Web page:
Digital Heritage in the New Knowledge Environment - day 3

The third and last day of the conference saw me and Elisa enter the National Bank hall around 11 in the morning, just in time to hear the CIDOC CRM presentation by the excellent Martin Doerr from ICS-FORTH. Formalization of knowledge in terms of semantic entities is a crucial task for the next decades, but I believe we aren’t yet outside the experimental. At least until some easy and efficient tools come out, best if they are free open source software tools.

I foundthe talk by Christos Galanis about a Greek thesaurus very interesting: he was basically exposing the same set of problems and related approach we had been discussing on Saturday: it’s absurd to retain copyright over works that date to many centuries ago, and the benefits of fostering free circulation of knowledge are plainly evident, furthermore from a public institution point of view.

Kostas Arvanitis was, if one, the true protagonist of the last session, with a wonderful demonstration of how museums can take great benefits from the adoption of new tools (like Web 2.0), but first and foremost a new attitude towards their public which requires stepping down from a “teaching” perspective and giving people the means to “build their stories” with objects and history. Of course this open attitude can pose some serious problems if it is applied in non-Western societies where excluding some categories (women, paria, etc.) from the transmission of knowledge is a legally and morally appreciated behavior.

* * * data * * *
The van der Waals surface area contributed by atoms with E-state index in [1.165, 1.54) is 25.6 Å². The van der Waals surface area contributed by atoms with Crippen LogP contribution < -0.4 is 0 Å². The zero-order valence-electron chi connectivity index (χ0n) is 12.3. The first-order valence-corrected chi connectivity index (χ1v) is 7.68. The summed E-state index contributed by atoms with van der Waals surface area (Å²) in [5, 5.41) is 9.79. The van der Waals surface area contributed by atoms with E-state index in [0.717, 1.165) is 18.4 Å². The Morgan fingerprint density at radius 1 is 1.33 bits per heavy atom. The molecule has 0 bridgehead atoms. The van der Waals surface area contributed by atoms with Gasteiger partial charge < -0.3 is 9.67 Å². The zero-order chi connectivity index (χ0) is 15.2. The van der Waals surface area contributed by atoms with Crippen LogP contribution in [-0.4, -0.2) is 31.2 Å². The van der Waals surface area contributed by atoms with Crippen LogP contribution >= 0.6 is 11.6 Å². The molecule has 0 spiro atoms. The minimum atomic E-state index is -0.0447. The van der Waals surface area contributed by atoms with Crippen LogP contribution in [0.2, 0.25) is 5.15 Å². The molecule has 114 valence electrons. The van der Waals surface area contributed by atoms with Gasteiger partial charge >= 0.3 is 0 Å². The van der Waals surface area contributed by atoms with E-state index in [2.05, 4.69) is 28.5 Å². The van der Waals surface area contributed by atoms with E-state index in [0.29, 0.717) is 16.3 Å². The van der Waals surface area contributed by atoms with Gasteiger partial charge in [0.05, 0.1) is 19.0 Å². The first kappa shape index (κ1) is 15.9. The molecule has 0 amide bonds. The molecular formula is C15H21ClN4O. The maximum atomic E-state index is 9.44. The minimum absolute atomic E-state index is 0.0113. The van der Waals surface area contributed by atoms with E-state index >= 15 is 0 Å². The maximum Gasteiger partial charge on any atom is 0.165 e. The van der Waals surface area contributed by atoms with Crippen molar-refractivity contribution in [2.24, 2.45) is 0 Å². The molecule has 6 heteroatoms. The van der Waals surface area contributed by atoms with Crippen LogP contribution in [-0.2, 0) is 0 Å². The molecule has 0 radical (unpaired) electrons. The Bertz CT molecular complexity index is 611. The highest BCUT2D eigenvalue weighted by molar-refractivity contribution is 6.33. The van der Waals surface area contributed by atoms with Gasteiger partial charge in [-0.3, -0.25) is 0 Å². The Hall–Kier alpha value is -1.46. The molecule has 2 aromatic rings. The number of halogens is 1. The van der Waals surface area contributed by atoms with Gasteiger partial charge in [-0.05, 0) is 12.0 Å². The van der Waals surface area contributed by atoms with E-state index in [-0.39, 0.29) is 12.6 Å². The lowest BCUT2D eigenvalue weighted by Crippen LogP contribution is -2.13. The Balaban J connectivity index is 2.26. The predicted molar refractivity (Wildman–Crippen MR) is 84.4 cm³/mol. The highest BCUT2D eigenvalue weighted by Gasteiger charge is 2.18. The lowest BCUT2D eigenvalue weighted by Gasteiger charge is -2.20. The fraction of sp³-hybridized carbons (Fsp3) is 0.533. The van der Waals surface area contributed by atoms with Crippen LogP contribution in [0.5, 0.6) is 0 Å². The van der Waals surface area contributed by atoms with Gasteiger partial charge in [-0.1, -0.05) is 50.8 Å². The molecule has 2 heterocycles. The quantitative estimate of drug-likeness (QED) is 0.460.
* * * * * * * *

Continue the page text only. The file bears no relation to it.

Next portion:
Anna Simandiraki’s presentation was simply great, not just because she wasn’t in the hall and it was the translator who read her text, but her arguments towards a totally open policy for the Hellenic Ministry of Culture actually sounded like a summary of all those points that one part of the audience had been raising in the three days of the conference.

And finally Mrs Tsipopolou did her best to summarize all the themes the conference dealt with. I think it was a great success for the organizators (and I’d like to thank Evangelia Kappa in first place for her restless work), for all the Greek audience that had a unique chance to discuss freely about such topics, and also for the foreign audience: English people learnt a lot about the differences between common law and european law systems, but for me it was interesting to discover how Greek archaeologists work beyond excavation to manage archaeological heritage. I’d like to thank everyone who participated in this conference and I hope to get more people involved next time with this series of reports.